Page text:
Comment from Sammy Mansourpour, Managing Director, AgencyUK
To paraphrase JFK, ‘ask not what your customer can do for you, but what you can do for your customer’. That’s the philosophy any successful customer experience program should stem from.
I most often see businesses having issues with customer experience when they’ve built their business around their product, not their customers’ needs. By setting up infrastructure around provision of product, you develop a mindset and a culture built around the businesses needs, and then the most commonly asked question will be ‘how can we get our customers to buy?’ The alternative is to develop products and services based on your customers desires from the outset, thus developing a customer-centric organisation with a culture that is highly attuned to their needs and therefore provides a relevant customer experience by default. Not only will you find selling products easier, but you will also be future-proofing your business, by adapting as your customer needs change.
However, most organisations already have infrastructure in place – websites, call centres, customer service teams and the rest. So how do you change established organisations with deeply ingrained processes and diehard personnel? The approach is to identify where the sticking points are and work backwards. We worked with the UK’s leading national driving school which had a fantastically well run, established call centre, housing efficient IT systems and skilled and knowledgeable staff who were well equipped to deal with pretty much every kind of customer query. However, their customers changed – they no longer wanted to pick up the phone. Cue an 18 month process of applying the same staff product knowledge to different channels, digitising communications so queries could be handled online.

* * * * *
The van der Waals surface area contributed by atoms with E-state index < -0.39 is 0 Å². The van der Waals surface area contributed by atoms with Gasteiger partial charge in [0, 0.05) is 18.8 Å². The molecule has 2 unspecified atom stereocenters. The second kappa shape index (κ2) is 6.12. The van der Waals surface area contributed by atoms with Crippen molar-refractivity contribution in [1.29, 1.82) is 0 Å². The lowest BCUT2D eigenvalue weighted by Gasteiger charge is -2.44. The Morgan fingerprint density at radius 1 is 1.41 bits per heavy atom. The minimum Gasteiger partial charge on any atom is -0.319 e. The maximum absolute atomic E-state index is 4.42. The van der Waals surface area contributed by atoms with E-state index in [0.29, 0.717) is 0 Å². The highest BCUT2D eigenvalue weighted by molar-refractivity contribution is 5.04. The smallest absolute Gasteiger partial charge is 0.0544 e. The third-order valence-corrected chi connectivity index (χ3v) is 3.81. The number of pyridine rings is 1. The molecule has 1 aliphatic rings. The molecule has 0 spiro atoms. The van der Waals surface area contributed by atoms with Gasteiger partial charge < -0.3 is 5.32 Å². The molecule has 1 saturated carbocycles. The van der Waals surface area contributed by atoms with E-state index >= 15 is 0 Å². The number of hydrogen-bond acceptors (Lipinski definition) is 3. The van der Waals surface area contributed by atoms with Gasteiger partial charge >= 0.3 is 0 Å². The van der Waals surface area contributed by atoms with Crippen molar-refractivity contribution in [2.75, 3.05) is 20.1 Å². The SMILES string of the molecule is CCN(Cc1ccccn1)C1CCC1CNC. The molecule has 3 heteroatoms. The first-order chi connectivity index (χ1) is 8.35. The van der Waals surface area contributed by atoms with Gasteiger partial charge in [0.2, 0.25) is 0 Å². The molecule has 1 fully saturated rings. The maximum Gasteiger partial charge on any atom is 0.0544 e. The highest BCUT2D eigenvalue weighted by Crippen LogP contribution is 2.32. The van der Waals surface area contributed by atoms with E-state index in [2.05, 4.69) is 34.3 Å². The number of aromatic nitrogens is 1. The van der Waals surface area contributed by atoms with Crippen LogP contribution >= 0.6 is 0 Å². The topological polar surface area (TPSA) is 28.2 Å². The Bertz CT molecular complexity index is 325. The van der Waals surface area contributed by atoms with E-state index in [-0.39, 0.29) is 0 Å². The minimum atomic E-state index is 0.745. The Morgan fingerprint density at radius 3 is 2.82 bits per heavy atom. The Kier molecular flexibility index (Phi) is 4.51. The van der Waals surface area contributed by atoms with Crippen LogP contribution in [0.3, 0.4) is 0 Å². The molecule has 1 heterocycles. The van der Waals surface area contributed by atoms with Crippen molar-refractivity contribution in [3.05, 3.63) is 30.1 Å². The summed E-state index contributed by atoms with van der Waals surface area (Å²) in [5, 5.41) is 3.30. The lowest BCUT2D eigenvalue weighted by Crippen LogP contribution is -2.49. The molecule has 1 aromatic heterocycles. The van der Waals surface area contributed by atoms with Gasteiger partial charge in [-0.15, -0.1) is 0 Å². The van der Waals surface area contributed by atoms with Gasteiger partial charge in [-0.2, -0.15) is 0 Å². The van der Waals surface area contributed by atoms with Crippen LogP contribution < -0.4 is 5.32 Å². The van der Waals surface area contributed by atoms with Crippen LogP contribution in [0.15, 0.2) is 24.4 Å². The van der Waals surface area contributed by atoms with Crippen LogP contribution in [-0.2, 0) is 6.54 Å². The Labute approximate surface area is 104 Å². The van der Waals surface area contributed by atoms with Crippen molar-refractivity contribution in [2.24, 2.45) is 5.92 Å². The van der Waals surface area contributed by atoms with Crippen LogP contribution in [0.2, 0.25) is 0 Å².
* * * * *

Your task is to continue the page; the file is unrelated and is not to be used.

An agile approach to change management means you can adapt quicker, but you need to give staff ‘enough rope’ to do this. Most senior people will focus on the bottom line, whilst your front line employees are identifying real customer issues. You need invest in highly skilled, bright and motivated staff who are going to be able to do this, but you also have to provide a framework for them to work in that allows them to implement change.
Dell’s social customer service approach is exemplary here – it hived off a team to respond to the customers that needed help via social media, not restricting them with the red tape and processes that applied to the rest of the organisation. Then when that team proved massively successful in servicing customers, taking those lessons to apply them elsewhere proved difficult within the usual confines.